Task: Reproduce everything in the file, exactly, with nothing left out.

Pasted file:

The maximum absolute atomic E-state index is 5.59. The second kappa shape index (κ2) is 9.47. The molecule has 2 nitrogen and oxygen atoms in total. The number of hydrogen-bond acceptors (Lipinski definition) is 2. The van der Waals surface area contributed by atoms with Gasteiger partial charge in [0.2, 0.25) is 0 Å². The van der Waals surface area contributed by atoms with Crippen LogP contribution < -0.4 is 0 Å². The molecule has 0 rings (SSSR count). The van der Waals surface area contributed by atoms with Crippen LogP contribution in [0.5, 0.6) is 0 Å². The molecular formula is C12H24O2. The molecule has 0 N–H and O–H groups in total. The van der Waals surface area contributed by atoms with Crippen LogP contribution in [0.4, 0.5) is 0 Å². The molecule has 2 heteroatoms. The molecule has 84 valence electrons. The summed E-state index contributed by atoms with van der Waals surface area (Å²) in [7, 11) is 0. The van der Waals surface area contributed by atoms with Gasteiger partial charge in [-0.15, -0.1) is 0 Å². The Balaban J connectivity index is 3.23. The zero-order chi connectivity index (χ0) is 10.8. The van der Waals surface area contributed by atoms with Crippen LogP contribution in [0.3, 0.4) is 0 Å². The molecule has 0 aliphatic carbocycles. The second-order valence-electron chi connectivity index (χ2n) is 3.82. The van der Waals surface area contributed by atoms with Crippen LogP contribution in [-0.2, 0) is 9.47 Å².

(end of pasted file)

The maximum absolute atomic E-state index is 5.59. The second kappa shape index (κ2) is 9.47. The molecule has 2 nitrogen and oxygen atoms in total. The number of hydrogen-bond acceptors (Lipinski definition) is 2. The van der Waals surface area contributed by atoms with Gasteiger partial charge in [0.2, 0.25) is 0 Å². The van der Waals surface area contributed by atoms with Crippen LogP contribution < -0.4 is 0 Å². The molecule has 0 rings (SSSR count). The van der Waals surface area contributed by atoms with Crippen LogP contribution in [0.5, 0.6) is 0 Å². The molecular formula is C12H24O2. The molecule has 0 N–H and O–H groups in total. The van der Waals surface area contributed by atoms with Crippen LogP contribution in [0.4, 0.5) is 0 Å². The molecule has 2 heteroatoms. The molecule has 84 valence electrons. The summed E-state index contributed by atoms with van der Waals surface area (Å²) in [7, 11) is 0. The van der Waals surface area contributed by atoms with Gasteiger partial charge in [-0.15, -0.1) is 0 Å². The Balaban J connectivity index is 3.23. The zero-order chi connectivity index (χ0) is 10.8. The van der Waals surface area contributed by atoms with Crippen LogP contribution in [0.3, 0.4) is 0 Å². The molecule has 0 aliphatic carbocycles. The second-order valence-electron chi connectivity index (χ2n) is 3.82. The van der Waals surface area contributed by atoms with Crippen LogP contribution in [-0.2, 0) is 9.47 Å².